United States District Court, D. Arizona
G. Campbell, United States District Judge
Frederick Angus Miller, Jr. was convicted of kidnapping,
aggravated assault, sexual assault, and robbery in Maricopa
County Superior Court on December 8, 2010. Doc. 8 at 1; Doc.
13-1 at 7. This is the second occasion this Court has
reviewed the petition for writ of habeas corpus filed by
Petitioner pursuant to 28 U.S.C. § 2254. Doc. 8. On
October 6, 2016, Magistrate Judge Bridget S. Bade issued a
Report and Recommendation (“R&R”) that the
petition be denied as untimely filed. Doc. 17. This Court
accepted the R&R and denied the petition on December 2,
2016. Doc. 21. The Ninth Circuit reversed and remanded for
further proceedings. Doc. 33. On November 2, 2017, Judge Bade
issued a second R&R that the petition be denied. Doc. 43.
Petitioner filed objections (Doc. 44), and Respondents filed
a response (Doc. 47). For the reasons stated below, the Court
will accept the R&R and deny the Petition.
Court must undertake a de novo review of those portions of
the R&R to which specific objections are made. Thomas
v. Arn, 474 U.S. 140, 149 (1985); United States v.
Reyna-Tapia, 328 F.3d 1114, 1121 (9th Cir. 2003);
see also 28 U.S.C. § 636(b)(1); Fed.R.Civ.P.
72(b)(3). The Court need not review any portion of the
R&R to which there are no specific written objections.
Thomas, 474 U.S. at 149-54; Reyna-Tapia,
328 F.3d at 1121.
Bade's 30-page R&R carefully considers each of the
Petition's grounds for relief. See Doc. 43.
Petitioner makes two arguments, but does not specifically
object to the R&R's reasoning or findings.
See Doc. 44.
Bade concluded that Petitioner has not established actual
innocence to overcome the procedural bar to many of his
claims. Doc. 43 at 19-20. To meet this exception, Petitioner
must show - with new, reliable evidence - that “it is
more likely than not that no reasonable juror would have
convicted him in [the] light of the new evidence.”
Id. at 20 (quoting Schlup v. Delo, 513 U.S.
298, 327 (1995)). The R&R concludes that Petitioner did
not establish actual innocence:
Petitioner asserts that he is innocent of the counts of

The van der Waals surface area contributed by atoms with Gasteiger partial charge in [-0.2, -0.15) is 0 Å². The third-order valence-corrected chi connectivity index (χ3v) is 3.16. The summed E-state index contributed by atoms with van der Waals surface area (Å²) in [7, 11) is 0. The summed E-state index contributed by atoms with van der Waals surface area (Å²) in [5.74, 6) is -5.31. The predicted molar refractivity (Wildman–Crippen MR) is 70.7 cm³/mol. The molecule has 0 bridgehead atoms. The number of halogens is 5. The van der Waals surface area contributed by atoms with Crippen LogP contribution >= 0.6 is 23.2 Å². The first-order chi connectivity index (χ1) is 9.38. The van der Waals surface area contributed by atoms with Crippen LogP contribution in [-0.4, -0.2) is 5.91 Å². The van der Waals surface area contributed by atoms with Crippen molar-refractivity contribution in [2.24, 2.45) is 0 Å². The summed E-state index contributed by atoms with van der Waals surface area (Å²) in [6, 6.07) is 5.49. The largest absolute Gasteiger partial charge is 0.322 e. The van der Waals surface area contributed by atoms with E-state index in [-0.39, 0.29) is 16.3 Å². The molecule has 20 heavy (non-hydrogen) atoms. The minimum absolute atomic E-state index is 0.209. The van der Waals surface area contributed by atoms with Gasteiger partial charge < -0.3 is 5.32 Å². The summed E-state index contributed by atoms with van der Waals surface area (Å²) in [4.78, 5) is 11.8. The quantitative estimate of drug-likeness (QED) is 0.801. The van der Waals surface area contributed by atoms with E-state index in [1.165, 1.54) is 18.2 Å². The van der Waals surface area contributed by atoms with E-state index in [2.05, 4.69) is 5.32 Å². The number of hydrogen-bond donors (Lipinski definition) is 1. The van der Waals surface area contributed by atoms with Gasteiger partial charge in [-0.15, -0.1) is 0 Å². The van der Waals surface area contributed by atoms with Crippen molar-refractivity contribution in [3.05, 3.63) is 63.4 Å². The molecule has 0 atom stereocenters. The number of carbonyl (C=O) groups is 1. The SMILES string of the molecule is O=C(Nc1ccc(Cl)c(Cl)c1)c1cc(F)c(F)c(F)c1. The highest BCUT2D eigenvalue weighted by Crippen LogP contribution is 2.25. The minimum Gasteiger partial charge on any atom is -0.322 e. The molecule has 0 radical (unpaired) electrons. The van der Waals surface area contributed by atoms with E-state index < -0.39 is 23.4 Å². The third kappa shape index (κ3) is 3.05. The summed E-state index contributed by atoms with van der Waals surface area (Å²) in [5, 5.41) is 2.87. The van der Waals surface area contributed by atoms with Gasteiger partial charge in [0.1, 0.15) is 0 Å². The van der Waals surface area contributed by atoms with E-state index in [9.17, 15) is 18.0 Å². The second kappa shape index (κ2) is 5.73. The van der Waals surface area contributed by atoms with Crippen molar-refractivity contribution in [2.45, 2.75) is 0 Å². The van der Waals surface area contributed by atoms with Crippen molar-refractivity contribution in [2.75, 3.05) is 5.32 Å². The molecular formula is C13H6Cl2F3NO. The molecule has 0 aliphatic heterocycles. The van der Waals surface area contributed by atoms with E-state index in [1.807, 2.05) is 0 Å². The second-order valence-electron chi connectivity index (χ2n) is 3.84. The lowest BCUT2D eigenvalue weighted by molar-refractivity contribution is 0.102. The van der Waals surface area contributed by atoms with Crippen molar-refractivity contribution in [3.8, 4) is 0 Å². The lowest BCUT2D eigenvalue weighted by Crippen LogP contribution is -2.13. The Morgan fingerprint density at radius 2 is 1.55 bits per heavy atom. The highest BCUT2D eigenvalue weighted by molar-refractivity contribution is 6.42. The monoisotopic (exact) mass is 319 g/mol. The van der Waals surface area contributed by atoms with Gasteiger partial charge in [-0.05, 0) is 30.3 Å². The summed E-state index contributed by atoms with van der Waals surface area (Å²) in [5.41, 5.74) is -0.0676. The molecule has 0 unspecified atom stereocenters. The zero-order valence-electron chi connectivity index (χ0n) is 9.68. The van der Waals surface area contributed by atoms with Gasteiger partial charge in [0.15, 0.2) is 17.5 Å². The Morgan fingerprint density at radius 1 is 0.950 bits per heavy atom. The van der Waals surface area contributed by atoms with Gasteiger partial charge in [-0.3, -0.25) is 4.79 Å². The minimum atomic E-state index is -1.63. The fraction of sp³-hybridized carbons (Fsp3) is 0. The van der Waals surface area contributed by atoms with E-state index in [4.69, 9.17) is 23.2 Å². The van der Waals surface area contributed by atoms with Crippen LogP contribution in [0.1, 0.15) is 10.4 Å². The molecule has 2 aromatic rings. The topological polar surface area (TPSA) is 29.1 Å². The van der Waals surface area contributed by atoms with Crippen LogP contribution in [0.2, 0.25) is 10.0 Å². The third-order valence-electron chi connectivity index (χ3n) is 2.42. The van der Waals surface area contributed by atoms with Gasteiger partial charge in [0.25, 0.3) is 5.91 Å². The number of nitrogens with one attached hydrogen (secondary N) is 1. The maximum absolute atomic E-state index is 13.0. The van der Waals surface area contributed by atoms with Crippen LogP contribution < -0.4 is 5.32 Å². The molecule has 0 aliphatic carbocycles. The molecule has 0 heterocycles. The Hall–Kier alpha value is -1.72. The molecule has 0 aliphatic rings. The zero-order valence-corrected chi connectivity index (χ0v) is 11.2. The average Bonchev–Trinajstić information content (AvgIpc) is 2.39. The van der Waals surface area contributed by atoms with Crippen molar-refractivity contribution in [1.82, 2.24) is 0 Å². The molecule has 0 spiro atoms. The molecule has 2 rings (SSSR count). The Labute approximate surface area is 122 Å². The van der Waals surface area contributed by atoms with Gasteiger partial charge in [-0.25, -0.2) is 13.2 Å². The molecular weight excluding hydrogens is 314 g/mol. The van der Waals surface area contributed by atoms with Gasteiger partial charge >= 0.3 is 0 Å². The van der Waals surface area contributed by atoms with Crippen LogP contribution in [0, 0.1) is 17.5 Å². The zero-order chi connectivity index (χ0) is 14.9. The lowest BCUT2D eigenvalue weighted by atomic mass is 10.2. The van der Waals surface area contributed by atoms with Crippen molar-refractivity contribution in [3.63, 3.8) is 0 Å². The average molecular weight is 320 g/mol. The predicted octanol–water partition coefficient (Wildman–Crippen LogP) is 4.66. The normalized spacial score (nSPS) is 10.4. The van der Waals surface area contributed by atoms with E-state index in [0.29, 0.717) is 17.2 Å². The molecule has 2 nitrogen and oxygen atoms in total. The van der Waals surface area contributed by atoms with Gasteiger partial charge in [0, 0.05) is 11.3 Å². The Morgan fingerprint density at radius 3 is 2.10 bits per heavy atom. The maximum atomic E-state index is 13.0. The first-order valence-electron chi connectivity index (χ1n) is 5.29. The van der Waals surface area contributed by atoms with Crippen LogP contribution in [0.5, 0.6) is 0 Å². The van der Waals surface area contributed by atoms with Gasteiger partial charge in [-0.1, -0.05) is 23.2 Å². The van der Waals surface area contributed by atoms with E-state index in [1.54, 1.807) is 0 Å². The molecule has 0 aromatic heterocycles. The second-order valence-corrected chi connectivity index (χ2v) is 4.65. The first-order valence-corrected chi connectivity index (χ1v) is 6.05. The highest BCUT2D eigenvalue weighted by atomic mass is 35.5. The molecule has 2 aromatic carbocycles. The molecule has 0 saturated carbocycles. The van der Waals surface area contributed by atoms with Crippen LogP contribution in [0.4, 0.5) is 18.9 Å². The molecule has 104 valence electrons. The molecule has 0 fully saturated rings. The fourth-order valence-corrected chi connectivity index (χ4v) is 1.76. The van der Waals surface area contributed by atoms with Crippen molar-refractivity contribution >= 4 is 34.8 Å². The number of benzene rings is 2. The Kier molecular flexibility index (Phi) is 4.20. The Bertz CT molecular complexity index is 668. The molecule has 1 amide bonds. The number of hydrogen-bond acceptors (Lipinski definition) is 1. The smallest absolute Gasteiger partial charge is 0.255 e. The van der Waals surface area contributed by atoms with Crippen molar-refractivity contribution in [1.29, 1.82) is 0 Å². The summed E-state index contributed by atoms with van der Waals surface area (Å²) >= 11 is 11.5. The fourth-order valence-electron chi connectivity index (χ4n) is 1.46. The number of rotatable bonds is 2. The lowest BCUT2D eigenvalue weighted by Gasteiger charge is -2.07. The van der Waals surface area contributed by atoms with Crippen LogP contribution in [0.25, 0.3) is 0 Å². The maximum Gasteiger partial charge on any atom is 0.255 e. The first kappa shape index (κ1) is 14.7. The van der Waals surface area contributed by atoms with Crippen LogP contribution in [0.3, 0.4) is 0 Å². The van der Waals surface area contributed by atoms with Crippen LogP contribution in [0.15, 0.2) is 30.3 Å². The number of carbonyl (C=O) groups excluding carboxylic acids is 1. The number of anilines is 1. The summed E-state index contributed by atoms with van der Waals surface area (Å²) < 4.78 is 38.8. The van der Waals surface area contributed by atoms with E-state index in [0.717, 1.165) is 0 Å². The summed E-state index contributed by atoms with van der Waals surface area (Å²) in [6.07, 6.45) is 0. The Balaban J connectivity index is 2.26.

conviction. However, Petitioner has not presented new
evidence and has not shown that failure to consider his
procedurally defaulted claims will result in a fundamental
miscarriage of justice. Thus, he has not met
Schlup's high standard and this exception does
not excuse the procedural bar to habeas corpus review of his
Doc. 43 at 20 (internal citation omitted).
does not object to these findings. See Doc. 44.
Petitioner instead offers “new evidence” to
establish his innocence. Id. at 2. Petitioner
previously referenced this evidence in exhibits to his
objection to the first R&R. Doc. 20 at 36. He also
referenced it in his motion for further review before the
second R&R, but it is unclear whether he tied it to his
actual innocence argument. See Doc. 37 at 3, 7-8.
district court has discretion, but is not required, to
consider evidence presented for the first time in a
party's objection to a magistrate judge's
recommendation.” United States v. Howell, 231
F.3d 615, 621 (9th Cir. 2000). A “district court must
actually exercise its discretion” in making this
judgment. Id. at 622. The Ninth Circuit has
repeatedly found abuses of discretion where a district court
summarily rejects a pro se petitioner's new argument
without actually exercising its discretion. E.g.,
Sossa v. Diaz, 729 F.3d 1225, 1231 (9th Cir. 2013)
(pro se petitioner made “a novel claim in an unsettled
area of law”); Akhtar v. Mesa, 698 F.3d 1202,
1209 (9th Cir. 2012) (pro se plaintiff was illiterate,
disabled, and raising crucial facts in his objections);
Brown v. Roe, 279 F.3d 742, 745-46 (9th Cir. 2002)
(pro se petitioner was “functionally illiterate”
and “making a relatively novel claim under a relatively
Court exercises its discretion to consider the new evidence.
See Doc. 44 at 2. In Schlup, the Supreme
Court recognized the actual innocence gateway for excusing
the bar of procedurally defaulted claims. 513 U.S. at 314-16.
To pass through the Schlup gateway, a
“petitioner must show that it is more likely than not
that no reasonable juror would have convicted him in the
light of the new evidence.” Id. at 327;
see also Gage v. Chappell, 793 F.3d 1159, 1166-67
(9th Cir. 2015) (explaining Schlup and its continued
applicability after enactment of the Antiterrorism and
Effective Death Penalty Act of 1996).
only evidence Petitioner presents in his objection is a
sexual assault examination report completed by a forensic
nurse examiner named Tiffany Kennedy (Doc. 44-1), and the
trial testimony of Tiffany Kirby, who stated that she was the
forensic nurse examiner who completed the report (Doc. 44-2
at 6-7). Petitioner argues that Ms. Kirby is not the one who
completed the report and that she perjured herself by
testifying that she was. Doc. 44 at 2. Petitioner further
argues that Ms. Kennedy would have testified that the
victim's vaginal injuries were consistent with
masturbation, not forcible ...